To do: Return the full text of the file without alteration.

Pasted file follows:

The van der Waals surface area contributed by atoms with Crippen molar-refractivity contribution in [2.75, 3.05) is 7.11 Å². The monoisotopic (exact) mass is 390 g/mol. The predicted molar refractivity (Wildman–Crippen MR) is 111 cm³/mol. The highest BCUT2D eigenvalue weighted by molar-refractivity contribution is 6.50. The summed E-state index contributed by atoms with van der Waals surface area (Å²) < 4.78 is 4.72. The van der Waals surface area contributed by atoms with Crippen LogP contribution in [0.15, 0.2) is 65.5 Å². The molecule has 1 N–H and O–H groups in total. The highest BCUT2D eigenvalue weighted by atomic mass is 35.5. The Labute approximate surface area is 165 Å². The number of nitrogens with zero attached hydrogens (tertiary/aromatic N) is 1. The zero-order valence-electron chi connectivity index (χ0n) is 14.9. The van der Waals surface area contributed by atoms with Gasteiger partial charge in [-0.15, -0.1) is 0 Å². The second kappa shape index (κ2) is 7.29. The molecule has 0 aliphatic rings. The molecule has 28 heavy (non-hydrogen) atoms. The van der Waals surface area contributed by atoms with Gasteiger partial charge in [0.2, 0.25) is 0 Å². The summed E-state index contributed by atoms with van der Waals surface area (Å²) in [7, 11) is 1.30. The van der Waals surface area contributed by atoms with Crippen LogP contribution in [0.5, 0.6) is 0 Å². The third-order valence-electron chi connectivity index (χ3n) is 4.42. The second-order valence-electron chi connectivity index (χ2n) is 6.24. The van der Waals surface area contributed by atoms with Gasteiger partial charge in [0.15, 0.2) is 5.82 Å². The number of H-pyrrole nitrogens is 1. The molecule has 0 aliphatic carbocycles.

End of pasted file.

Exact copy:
The van der Waals surface area contributed by atoms with Crippen molar-refractivity contribution in [2.75, 3.05) is 7.11 Å². The monoisotopic (exact) mass is 390 g/mol. The predicted molar refractivity (Wildman–Crippen MR) is 111 cm³/mol. The highest BCUT2D eigenvalue weighted by molar-refractivity contribution is 6.50. The summed E-state index contributed by atoms with van der Waals surface area (Å²) < 4.78 is 4.72. The van der Waals surface area contributed by atoms with Crippen LogP contribution in [0.15, 0.2) is 65.5 Å². The molecule has 1 N–H and O–H groups in total. The highest BCUT2D eigenvalue weighted by atomic mass is 35.5. The Labute approximate surface area is 165 Å². The number of nitrogens with zero attached hydrogens (tertiary/aromatic N) is 1. The zero-order valence-electron chi connectivity index (χ0n) is 14.9. The van der Waals surface area contributed by atoms with Gasteiger partial charge in [-0.15, -0.1) is 0 Å². The second kappa shape index (κ2) is 7.29. The molecule has 0 aliphatic rings. The molecule has 28 heavy (non-hydrogen) atoms. The van der Waals surface area contributed by atoms with Gasteiger partial charge in [0.2, 0.25) is 0 Å². The summed E-state index contributed by atoms with van der Waals surface area (Å²) in [7, 11) is 1.30. The van der Waals surface area contributed by atoms with Crippen LogP contribution in [0.5, 0.6) is 0 Å². The third-order valence-electron chi connectivity index (χ3n) is 4.42. The second-order valence-electron chi connectivity index (χ2n) is 6.24. The van der Waals surface area contributed by atoms with Gasteiger partial charge in [0.15, 0.2) is 5.82 Å². The number of H-pyrrole nitrogens is 1. The molecule has 0 aliphatic carbocycles.